For the past five days or so, I’ve had a nasty respiratory virus (either a very bad cold, or a not-so-bad flu).
If there is a positive side to this, it’s been that I’ve not been very hungry. Usually when I have a cold, it feels so good to have something going down my throat, that I tend to overeat, even if I can’t taste anything. I’ve been quasi-nauseous the whole time, so I really haven’t tried to eat anything very solid.
I have, however; eaten (more accurately drank) a few gallons (yep gallons) of soup. The first two days, I made and ate little more than my usual cold or flu cocktail – a huge soup pot of chicken broth, bouillon or soup base, and some seasonings, including a lot of garlic and hot peppers (about 10 to 20 calories a mug).
Then I made a real soup in the crockpot (I just added two raw chicken legs into the spicy chicken broth, cooked it overnight and in the morning added assorted veggies).
I make it as spicy as I can handle it (First, I add as many hot peppers as I’d like – and then add a few more).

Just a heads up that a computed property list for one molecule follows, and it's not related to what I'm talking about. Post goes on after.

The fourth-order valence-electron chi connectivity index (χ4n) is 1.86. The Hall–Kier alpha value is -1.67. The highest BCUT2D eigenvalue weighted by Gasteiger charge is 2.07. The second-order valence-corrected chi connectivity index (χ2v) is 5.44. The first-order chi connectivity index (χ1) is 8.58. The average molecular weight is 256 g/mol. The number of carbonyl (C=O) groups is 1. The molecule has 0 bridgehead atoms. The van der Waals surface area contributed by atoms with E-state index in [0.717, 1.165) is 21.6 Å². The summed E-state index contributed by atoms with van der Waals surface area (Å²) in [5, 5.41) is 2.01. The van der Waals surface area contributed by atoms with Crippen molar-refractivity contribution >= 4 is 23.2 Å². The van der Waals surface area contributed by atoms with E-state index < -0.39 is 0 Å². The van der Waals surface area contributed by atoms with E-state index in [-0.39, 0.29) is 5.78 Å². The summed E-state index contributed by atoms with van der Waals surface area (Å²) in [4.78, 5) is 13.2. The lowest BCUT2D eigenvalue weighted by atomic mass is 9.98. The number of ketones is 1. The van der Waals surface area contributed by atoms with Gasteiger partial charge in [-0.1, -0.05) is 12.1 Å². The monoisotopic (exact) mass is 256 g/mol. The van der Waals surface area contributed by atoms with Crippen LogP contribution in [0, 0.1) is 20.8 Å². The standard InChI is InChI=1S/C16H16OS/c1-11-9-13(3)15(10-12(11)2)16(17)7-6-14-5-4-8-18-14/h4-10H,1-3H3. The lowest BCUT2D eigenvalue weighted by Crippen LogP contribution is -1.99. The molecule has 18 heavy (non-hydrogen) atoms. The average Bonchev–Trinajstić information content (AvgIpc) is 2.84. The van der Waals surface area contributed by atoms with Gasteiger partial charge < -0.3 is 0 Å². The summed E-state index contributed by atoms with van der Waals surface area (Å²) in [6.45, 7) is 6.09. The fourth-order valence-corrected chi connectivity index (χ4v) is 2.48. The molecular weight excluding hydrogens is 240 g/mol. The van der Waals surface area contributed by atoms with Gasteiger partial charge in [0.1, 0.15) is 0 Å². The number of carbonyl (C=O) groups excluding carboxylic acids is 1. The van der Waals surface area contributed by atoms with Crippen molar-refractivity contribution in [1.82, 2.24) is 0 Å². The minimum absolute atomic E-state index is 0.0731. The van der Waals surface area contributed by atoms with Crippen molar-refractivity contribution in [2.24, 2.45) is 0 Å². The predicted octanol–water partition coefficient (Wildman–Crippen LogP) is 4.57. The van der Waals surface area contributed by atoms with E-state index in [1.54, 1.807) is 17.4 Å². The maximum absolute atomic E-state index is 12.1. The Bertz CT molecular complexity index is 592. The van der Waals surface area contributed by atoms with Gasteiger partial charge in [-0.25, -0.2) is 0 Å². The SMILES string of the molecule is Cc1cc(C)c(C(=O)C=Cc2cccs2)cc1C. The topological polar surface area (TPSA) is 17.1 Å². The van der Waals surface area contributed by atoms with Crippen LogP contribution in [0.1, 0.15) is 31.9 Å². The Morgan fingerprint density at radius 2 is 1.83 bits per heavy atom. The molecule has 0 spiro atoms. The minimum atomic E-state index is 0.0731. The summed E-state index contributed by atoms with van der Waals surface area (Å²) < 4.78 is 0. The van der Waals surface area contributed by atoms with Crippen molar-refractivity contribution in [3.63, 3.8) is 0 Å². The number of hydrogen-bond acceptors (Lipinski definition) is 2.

Capsaicin (found in hot peppers) is chemically very similar to gaifenesin (the active ingredient in Mucinex and many cough medicines), and hot peppers are a whole lot cheaper (though I’ve been taking Mucinex too).
I haven’t resorted to cayenne lemonade yet (my bronchitis and pneumonia remedy). I didn’t invent the crazy treatment, I read about it in Chile Pepper magazine. Apparently chile peppers have been a folk remedy for respiratory infections for centuries, and there’ve been some research support for it’s healing and preventative effects for respiratory illnesses. I read some of the studies, and figured I had nothing to lose. Although I could not drink it hot as the article suggested, so my compromise is spicy broth and cold cayenne lemonade.
As much as I love spicy foods, I have to be pretty desperate to bring out the big guns of the cayenne lemonade (it’s very effective though, and relieves the pain of a sore throat too – although perhaps by being a counterirritant – the pain of the pepper distracts you from the pain of the sore throat).
I’ve read that capsaicin and other micronutrients in chile peppers can increase metabolism (usually only the most dedicated of chili heads would ever eat enough peppers to see any noticeable effects), but with the round-the-clock pepper-broth sipping, it could be helping.
I’m not sure that I’d want to stay on the chili pepper diet, though.
But after reading this article, maybe I should: